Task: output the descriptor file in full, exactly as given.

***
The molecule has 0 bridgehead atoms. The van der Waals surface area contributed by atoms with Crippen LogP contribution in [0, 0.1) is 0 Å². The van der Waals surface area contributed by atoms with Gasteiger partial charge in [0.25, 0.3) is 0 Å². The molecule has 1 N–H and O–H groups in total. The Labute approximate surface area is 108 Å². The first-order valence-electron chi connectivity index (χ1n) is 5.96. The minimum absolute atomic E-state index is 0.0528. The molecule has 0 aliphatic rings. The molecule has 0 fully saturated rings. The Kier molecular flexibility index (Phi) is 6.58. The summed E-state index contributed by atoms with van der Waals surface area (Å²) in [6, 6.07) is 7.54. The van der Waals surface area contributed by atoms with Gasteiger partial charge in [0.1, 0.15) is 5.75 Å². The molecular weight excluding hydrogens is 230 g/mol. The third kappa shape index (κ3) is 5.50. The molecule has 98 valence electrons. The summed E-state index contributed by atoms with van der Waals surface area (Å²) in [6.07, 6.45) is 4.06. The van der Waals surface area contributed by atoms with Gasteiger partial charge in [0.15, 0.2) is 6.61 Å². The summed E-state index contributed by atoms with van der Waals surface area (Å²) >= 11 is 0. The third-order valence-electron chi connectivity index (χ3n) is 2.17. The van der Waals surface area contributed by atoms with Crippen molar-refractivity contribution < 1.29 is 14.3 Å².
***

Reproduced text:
The molecule has 0 bridgehead atoms. The van der Waals surface area contributed by atoms with Crippen LogP contribution in [0, 0.1) is 0 Å². The van der Waals surface area contributed by atoms with Gasteiger partial charge in [0.25, 0.3) is 0 Å². The molecule has 1 N–H and O–H groups in total. The Labute approximate surface area is 108 Å². The first-order valence-electron chi connectivity index (χ1n) is 5.96. The minimum absolute atomic E-state index is 0.0528. The molecule has 0 aliphatic rings. The molecule has 0 fully saturated rings. The Kier molecular flexibility index (Phi) is 6.58. The summed E-state index contributed by atoms with van der Waals surface area (Å²) in [6, 6.07) is 7.54. The van der Waals surface area contributed by atoms with Gasteiger partial charge in [0.1, 0.15) is 5.75 Å². The molecular weight excluding hydrogens is 230 g/mol. The third kappa shape index (κ3) is 5.50. The molecule has 98 valence electrons. The summed E-state index contributed by atoms with van der Waals surface area (Å²) in [6.07, 6.45) is 4.06. The van der Waals surface area contributed by atoms with Gasteiger partial charge in [0.15, 0.2) is 6.61 Å². The summed E-state index contributed by atoms with van der Waals surface area (Å²) >= 11 is 0. The third-order valence-electron chi connectivity index (χ3n) is 2.17. The van der Waals surface area contributed by atoms with Crippen molar-refractivity contribution < 1.29 is 14.3 Å².